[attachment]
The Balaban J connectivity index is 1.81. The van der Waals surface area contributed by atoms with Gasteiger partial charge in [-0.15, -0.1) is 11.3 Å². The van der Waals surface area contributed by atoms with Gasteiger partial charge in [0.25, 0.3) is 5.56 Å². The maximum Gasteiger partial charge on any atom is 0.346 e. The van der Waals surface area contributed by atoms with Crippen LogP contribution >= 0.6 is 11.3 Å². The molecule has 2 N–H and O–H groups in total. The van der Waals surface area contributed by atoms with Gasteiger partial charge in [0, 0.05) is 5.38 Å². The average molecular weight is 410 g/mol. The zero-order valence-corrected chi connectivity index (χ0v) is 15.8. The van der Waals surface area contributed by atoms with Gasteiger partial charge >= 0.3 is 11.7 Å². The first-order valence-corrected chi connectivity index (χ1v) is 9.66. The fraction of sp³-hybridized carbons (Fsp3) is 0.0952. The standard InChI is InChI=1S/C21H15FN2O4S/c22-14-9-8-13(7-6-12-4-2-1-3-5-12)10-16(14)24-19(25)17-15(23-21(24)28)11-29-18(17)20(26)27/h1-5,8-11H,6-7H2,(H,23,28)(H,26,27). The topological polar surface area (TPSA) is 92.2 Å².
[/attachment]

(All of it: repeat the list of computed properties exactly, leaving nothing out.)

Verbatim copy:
The Balaban J connectivity index is 1.81. The van der Waals surface area contributed by atoms with Gasteiger partial charge in [-0.15, -0.1) is 11.3 Å². The van der Waals surface area contributed by atoms with Gasteiger partial charge in [0.25, 0.3) is 5.56 Å². The maximum Gasteiger partial charge on any atom is 0.346 e. The van der Waals surface area contributed by atoms with Crippen LogP contribution >= 0.6 is 11.3 Å². The molecule has 2 N–H and O–H groups in total. The van der Waals surface area contributed by atoms with Gasteiger partial charge in [0, 0.05) is 5.38 Å². The average molecular weight is 410 g/mol. The zero-order valence-corrected chi connectivity index (χ0v) is 15.8. The van der Waals surface area contributed by atoms with Gasteiger partial charge >= 0.3 is 11.7 Å². The first-order valence-corrected chi connectivity index (χ1v) is 9.66. The fraction of sp³-hybridized carbons (Fsp3) is 0.0952. The standard InChI is InChI=1S/C21H15FN2O4S/c22-14-9-8-13(7-6-12-4-2-1-3-5-12)10-16(14)24-19(25)17-15(23-21(24)28)11-29-18(17)20(26)27/h1-5,8-11H,6-7H2,(H,23,28)(H,26,27). The topological polar surface area (TPSA) is 92.2 Å².